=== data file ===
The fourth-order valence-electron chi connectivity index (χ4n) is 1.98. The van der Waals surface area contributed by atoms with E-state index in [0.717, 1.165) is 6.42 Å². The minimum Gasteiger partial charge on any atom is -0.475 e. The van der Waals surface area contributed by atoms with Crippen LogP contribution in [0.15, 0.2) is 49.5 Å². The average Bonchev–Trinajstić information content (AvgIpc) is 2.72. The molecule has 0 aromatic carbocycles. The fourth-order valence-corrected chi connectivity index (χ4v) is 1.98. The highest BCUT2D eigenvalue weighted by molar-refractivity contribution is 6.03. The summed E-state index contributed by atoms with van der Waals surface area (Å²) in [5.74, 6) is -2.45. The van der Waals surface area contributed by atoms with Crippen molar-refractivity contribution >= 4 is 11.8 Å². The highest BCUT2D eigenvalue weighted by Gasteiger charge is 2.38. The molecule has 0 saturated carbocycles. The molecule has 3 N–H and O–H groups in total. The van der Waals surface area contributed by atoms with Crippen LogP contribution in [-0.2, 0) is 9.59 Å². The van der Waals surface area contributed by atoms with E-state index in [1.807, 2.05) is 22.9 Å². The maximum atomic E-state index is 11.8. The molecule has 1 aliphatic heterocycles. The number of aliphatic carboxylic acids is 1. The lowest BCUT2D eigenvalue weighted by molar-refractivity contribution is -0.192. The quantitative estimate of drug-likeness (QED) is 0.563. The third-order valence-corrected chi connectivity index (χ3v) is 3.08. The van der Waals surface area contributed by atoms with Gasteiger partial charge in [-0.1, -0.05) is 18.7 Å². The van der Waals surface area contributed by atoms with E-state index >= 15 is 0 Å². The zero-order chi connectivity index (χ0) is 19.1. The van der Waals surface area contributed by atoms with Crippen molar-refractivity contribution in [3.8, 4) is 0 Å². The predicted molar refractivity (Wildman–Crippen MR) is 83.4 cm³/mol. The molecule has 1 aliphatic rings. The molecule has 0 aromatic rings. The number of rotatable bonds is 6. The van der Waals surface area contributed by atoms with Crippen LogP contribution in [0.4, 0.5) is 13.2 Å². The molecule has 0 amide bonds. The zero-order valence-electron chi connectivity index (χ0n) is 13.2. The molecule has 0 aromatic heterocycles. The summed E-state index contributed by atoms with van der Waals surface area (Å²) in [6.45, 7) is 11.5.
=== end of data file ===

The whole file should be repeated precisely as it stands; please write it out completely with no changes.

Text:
The fourth-order valence-electron chi connectivity index (χ4n) is 1.98. The van der Waals surface area contributed by atoms with E-state index in [0.717, 1.165) is 6.42 Å². The minimum Gasteiger partial charge on any atom is -0.475 e. The van der Waals surface area contributed by atoms with Crippen LogP contribution in [0.15, 0.2) is 49.5 Å². The average Bonchev–Trinajstić information content (AvgIpc) is 2.72. The molecule has 0 aromatic carbocycles. The fourth-order valence-corrected chi connectivity index (χ4v) is 1.98. The highest BCUT2D eigenvalue weighted by molar-refractivity contribution is 6.03. The summed E-state index contributed by atoms with van der Waals surface area (Å²) in [5.74, 6) is -2.45. The van der Waals surface area contributed by atoms with Crippen molar-refractivity contribution >= 4 is 11.8 Å². The highest BCUT2D eigenvalue weighted by Gasteiger charge is 2.38. The molecule has 0 saturated carbocycles. The molecule has 3 N–H and O–H groups in total. The van der Waals surface area contributed by atoms with Crippen LogP contribution in [-0.2, 0) is 9.59 Å². The van der Waals surface area contributed by atoms with E-state index in [1.807, 2.05) is 22.9 Å². The maximum atomic E-state index is 11.8. The molecule has 1 aliphatic heterocycles. The number of aliphatic carboxylic acids is 1. The lowest BCUT2D eigenvalue weighted by molar-refractivity contribution is -0.192. The quantitative estimate of drug-likeness (QED) is 0.563. The third-order valence-corrected chi connectivity index (χ3v) is 3.08. The van der Waals surface area contributed by atoms with Gasteiger partial charge in [-0.1, -0.05) is 18.7 Å². The van der Waals surface area contributed by atoms with E-state index >= 15 is 0 Å². The zero-order chi connectivity index (χ0) is 19.1. The van der Waals surface area contributed by atoms with Crippen molar-refractivity contribution in [3.8, 4) is 0 Å². The predicted molar refractivity (Wildman–Crippen MR) is 83.4 cm³/mol. The molecule has 1 aliphatic rings. The molecule has 0 aromatic rings. The number of rotatable bonds is 6. The van der Waals surface area contributed by atoms with Crippen LogP contribution in [0.4, 0.5) is 13.2 Å². The molecule has 0 amide bonds. The zero-order valence-electron chi connectivity index (χ0n) is 13.2. The molecule has 0 aromatic heterocycles. The summed E-state index contributed by atoms with van der Waals surface area (Å²) in [6.45, 7) is 11.5.